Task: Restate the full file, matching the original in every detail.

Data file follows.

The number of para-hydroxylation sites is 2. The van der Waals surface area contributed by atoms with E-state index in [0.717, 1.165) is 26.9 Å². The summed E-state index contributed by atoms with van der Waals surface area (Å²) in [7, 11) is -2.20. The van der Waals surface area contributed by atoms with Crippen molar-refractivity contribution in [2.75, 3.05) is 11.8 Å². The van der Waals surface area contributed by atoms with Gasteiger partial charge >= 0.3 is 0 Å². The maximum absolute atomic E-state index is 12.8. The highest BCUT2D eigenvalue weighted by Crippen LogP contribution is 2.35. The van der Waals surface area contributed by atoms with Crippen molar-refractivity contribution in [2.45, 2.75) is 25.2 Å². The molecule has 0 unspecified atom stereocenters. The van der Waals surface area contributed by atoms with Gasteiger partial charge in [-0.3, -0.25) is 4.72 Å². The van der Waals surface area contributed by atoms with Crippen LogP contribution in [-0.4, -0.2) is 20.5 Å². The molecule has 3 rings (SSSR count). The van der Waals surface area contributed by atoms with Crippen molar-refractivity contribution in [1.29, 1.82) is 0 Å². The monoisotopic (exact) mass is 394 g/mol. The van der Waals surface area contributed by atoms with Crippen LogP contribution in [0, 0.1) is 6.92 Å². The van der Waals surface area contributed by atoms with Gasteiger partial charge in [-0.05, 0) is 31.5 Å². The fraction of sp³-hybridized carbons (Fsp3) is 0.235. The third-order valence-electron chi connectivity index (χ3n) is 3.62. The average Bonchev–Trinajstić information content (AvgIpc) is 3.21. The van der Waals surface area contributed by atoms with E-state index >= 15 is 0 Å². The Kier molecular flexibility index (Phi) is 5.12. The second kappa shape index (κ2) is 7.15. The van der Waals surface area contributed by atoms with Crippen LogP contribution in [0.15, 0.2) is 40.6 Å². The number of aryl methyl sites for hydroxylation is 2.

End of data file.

The number of para-hydroxylation sites is 2. The van der Waals surface area contributed by atoms with E-state index in [0.717, 1.165) is 26.9 Å². The summed E-state index contributed by atoms with van der Waals surface area (Å²) in [7, 11) is -2.20. The van der Waals surface area contributed by atoms with Crippen molar-refractivity contribution in [2.75, 3.05) is 11.8 Å². The van der Waals surface area contributed by atoms with Gasteiger partial charge >= 0.3 is 0 Å². The maximum absolute atomic E-state index is 12.8. The highest BCUT2D eigenvalue weighted by Crippen LogP contribution is 2.35. The van der Waals surface area contributed by atoms with Crippen molar-refractivity contribution in [2.45, 2.75) is 25.2 Å². The molecule has 0 unspecified atom stereocenters. The van der Waals surface area contributed by atoms with Gasteiger partial charge in [-0.3, -0.25) is 4.72 Å². The van der Waals surface area contributed by atoms with Crippen LogP contribution in [-0.4, -0.2) is 20.5 Å². The molecule has 3 rings (SSSR count). The van der Waals surface area contributed by atoms with Crippen molar-refractivity contribution in [1.29, 1.82) is 0 Å². The monoisotopic (exact) mass is 394 g/mol. The van der Waals surface area contributed by atoms with Crippen LogP contribution in [0, 0.1) is 6.92 Å². The van der Waals surface area contributed by atoms with Gasteiger partial charge in [-0.05, 0) is 31.5 Å². The fraction of sp³-hybridized carbons (Fsp3) is 0.235. The third-order valence-electron chi connectivity index (χ3n) is 3.62. The average Bonchev–Trinajstić information content (AvgIpc) is 3.21. The van der Waals surface area contributed by atoms with E-state index >= 15 is 0 Å². The Kier molecular flexibility index (Phi) is 5.12. The second kappa shape index (κ2) is 7.15. The van der Waals surface area contributed by atoms with Crippen LogP contribution in [0.15, 0.2) is 40.6 Å². The number of aryl methyl sites for hydroxylation is 2.